Warsame Warsame at Raynes Park station
Police had to know whether Stacey Parchment’s punches killed Mr Warsame, or if something else happened before he was found dying.
D Supt Richardson said: “The snapshots taken from Waterloo and on the return journey really helped us.
“It proved as soon as Warsame was attacked, he was already in the process of dying, sadly.”
Both Stacey Parchment and Mr Warsame, who at first did not appear to be seriously injured, got off the train at Wimbledon station.
Stacey Parchment got on a bus to go and play football, while Mr Warsame boarded another train towards Waterloo.
After a short while, he slumped across two seats and lay there after the train reached Waterloo.
He was discovered on the return journey, as the train travelled between Wimbledon and Raynes Park.
Stacey Parchment leaving Wimbledon station after punching Mr Warsame
Warsame Warsame at Wimbledon station shortly after the attack
Stacey Parchment was easily traced through his Oyster card, which was registered in his name and paid for by his company Pow Wow Creative in London Bridge.
But one thing that remains unclear is why Stacey Parchment attacked Mr Warsame in the first place.
D Supt Richardson said: “The prosecution suggested it was because ‘wagwan’ is a black Jamaican greeting, and maybe he was offended by being put in a category, but he didn’t admit to that.
“What really annoyed Stacey Parchment we may never know.
“We had a lot of young, articulate boys who were on the train, and gave evidence with the support of their parents and we really appreciate their help.
“But they certainly would have been more of a target for a phone robber than Stacey Parchment – he was probably the last person you would approach.”
From graphic designer to convicted killer
Throughout his trial, Rhys Stacey Parchment cut a dignified and respectable figure.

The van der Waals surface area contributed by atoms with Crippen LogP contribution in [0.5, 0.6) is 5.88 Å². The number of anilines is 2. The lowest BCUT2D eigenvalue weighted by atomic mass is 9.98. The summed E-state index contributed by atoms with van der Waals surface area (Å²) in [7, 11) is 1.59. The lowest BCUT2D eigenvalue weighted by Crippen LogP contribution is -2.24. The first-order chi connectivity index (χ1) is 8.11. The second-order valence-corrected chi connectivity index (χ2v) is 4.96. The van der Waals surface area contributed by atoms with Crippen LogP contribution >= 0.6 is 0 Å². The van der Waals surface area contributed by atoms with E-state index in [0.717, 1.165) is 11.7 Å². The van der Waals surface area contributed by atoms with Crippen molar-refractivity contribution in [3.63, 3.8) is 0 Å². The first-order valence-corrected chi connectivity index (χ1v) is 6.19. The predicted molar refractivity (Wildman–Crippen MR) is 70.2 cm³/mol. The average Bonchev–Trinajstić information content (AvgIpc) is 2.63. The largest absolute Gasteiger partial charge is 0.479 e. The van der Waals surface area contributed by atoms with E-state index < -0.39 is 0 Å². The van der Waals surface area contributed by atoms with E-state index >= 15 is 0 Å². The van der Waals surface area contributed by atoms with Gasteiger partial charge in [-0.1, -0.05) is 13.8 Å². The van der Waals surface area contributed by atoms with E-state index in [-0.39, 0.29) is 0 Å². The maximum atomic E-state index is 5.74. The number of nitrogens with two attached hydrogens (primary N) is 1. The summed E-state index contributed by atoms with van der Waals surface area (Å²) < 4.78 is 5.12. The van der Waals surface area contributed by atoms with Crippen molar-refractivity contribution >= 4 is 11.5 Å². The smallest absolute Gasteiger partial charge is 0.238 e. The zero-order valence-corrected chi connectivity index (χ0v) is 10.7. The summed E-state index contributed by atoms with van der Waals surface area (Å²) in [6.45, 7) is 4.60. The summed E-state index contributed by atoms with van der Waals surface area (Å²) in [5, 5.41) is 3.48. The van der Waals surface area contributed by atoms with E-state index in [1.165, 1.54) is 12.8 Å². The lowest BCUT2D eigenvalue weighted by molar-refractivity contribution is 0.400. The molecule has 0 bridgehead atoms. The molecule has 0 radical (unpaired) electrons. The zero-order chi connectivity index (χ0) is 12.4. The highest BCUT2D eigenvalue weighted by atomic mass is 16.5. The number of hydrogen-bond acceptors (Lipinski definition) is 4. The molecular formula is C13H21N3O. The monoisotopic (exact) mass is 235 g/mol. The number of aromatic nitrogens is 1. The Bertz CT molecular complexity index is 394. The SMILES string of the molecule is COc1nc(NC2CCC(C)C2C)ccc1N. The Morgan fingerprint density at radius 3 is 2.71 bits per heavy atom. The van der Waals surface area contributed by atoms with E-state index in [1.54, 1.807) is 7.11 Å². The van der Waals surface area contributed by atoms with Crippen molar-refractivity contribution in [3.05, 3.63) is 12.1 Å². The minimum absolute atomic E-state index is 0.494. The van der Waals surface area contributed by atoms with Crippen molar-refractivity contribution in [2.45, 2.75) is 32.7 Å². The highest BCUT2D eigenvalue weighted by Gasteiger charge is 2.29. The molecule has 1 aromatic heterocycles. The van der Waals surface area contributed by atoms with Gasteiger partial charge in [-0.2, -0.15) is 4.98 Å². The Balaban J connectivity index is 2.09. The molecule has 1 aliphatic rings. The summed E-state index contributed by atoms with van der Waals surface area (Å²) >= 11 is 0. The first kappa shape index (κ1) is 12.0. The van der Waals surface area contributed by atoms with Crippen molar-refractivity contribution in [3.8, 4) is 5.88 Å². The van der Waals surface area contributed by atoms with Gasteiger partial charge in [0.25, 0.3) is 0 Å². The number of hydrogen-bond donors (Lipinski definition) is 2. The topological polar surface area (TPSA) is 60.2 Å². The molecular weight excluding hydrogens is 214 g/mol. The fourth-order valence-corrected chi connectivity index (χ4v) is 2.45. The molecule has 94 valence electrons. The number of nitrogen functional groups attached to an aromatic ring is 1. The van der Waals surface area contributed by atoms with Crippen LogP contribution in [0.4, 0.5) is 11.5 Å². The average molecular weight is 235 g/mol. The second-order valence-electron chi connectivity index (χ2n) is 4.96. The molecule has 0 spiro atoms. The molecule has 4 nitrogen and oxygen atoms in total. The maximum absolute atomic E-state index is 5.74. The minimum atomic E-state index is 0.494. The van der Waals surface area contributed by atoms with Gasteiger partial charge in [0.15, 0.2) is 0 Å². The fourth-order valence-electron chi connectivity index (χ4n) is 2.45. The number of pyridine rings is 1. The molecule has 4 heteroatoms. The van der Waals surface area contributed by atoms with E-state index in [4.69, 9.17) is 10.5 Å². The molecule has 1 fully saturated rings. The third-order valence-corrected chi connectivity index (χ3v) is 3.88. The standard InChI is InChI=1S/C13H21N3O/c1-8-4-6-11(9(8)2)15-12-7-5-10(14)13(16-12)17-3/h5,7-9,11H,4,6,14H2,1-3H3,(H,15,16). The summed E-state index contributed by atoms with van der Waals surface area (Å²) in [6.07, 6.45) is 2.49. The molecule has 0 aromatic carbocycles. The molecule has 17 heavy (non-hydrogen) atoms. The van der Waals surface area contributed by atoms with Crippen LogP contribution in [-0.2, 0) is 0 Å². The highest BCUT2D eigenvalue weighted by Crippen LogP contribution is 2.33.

Smartly dressed in a dark blue suit and thick-rimmed glasses, he always arrived at court on time, holding doors for solicitors and members of the public, and quietly thanking them when the gesture was reciprocated.
With no criminal record, he looked a far cry from an image taken when he was arrested which showed him with streaked blonde hair and black T-shirt.
The only indication that he had ever experienced violence lay in that fact he won three amateur boxing bouts as a teenager.
Rhys Stacey Parchment in custody
But his claim that he felt “scared” by Mr Warsame – who at just 5ft 4in, was almost a foot shorter than his assailant – did not convince the jury to acquit him.
And his insistence that Mr Warsame tried to steal his phone was not backed up by other witnesses who saw the punches.
Even after he was found guilty of killing Mr Warsame on Tuesday, Stacey Parchment maintained his air of respectability, politely declining the Surrey Comet’s request for comment with tears welling up in his eyes.
Unusually for a man convicted of manslaughter, he was bailed to appear at Blackfriars Crown Court on Thursday, May 29, for sentencing.
As he left the court with his family, he muttered a quiet “thank you” to reporters as he passed.